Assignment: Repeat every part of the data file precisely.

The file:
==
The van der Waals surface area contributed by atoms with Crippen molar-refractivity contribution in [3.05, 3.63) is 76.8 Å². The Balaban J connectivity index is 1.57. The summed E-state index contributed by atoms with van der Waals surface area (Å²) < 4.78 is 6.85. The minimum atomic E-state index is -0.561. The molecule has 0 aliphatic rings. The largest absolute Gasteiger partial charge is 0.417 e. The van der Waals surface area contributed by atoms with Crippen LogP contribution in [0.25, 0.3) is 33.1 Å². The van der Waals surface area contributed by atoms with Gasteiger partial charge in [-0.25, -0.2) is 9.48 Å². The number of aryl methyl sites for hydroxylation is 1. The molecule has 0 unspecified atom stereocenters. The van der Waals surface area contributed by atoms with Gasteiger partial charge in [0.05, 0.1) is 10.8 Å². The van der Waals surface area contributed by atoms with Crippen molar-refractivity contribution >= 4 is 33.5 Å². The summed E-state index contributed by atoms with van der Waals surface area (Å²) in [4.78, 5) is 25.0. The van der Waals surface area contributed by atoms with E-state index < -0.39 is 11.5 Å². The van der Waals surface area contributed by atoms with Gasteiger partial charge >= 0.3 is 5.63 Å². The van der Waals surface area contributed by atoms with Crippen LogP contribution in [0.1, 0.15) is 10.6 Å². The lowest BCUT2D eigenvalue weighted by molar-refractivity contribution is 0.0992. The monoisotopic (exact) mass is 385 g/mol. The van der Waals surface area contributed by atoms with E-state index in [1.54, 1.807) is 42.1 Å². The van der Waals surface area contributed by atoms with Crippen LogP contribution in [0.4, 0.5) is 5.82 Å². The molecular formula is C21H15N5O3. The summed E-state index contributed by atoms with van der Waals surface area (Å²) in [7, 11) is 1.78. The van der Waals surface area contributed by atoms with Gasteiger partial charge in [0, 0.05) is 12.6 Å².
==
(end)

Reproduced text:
The van der Waals surface area contributed by atoms with Crippen molar-refractivity contribution in [3.05, 3.63) is 76.8 Å². The Balaban J connectivity index is 1.57. The summed E-state index contributed by atoms with van der Waals surface area (Å²) < 4.78 is 6.85. The minimum atomic E-state index is -0.561. The molecule has 0 aliphatic rings. The largest absolute Gasteiger partial charge is 0.417 e. The van der Waals surface area contributed by atoms with Crippen LogP contribution in [0.25, 0.3) is 33.1 Å². The van der Waals surface area contributed by atoms with Gasteiger partial charge in [-0.25, -0.2) is 9.48 Å². The number of aryl methyl sites for hydroxylation is 1. The molecule has 0 unspecified atom stereocenters. The van der Waals surface area contributed by atoms with Gasteiger partial charge in [0.05, 0.1) is 10.8 Å². The van der Waals surface area contributed by atoms with Crippen molar-refractivity contribution >= 4 is 33.5 Å². The summed E-state index contributed by atoms with van der Waals surface area (Å²) in [4.78, 5) is 25.0. The van der Waals surface area contributed by atoms with E-state index < -0.39 is 11.5 Å². The van der Waals surface area contributed by atoms with Gasteiger partial charge >= 0.3 is 5.63 Å². The van der Waals surface area contributed by atoms with Crippen LogP contribution in [0.1, 0.15) is 10.6 Å². The lowest BCUT2D eigenvalue weighted by molar-refractivity contribution is 0.0992. The monoisotopic (exact) mass is 385 g/mol. The van der Waals surface area contributed by atoms with E-state index in [1.54, 1.807) is 42.1 Å². The van der Waals surface area contributed by atoms with Crippen LogP contribution in [0.4, 0.5) is 5.82 Å². The molecular formula is C21H15N5O3. The summed E-state index contributed by atoms with van der Waals surface area (Å²) in [7, 11) is 1.78. The van der Waals surface area contributed by atoms with Gasteiger partial charge in [0, 0.05) is 12.6 Å².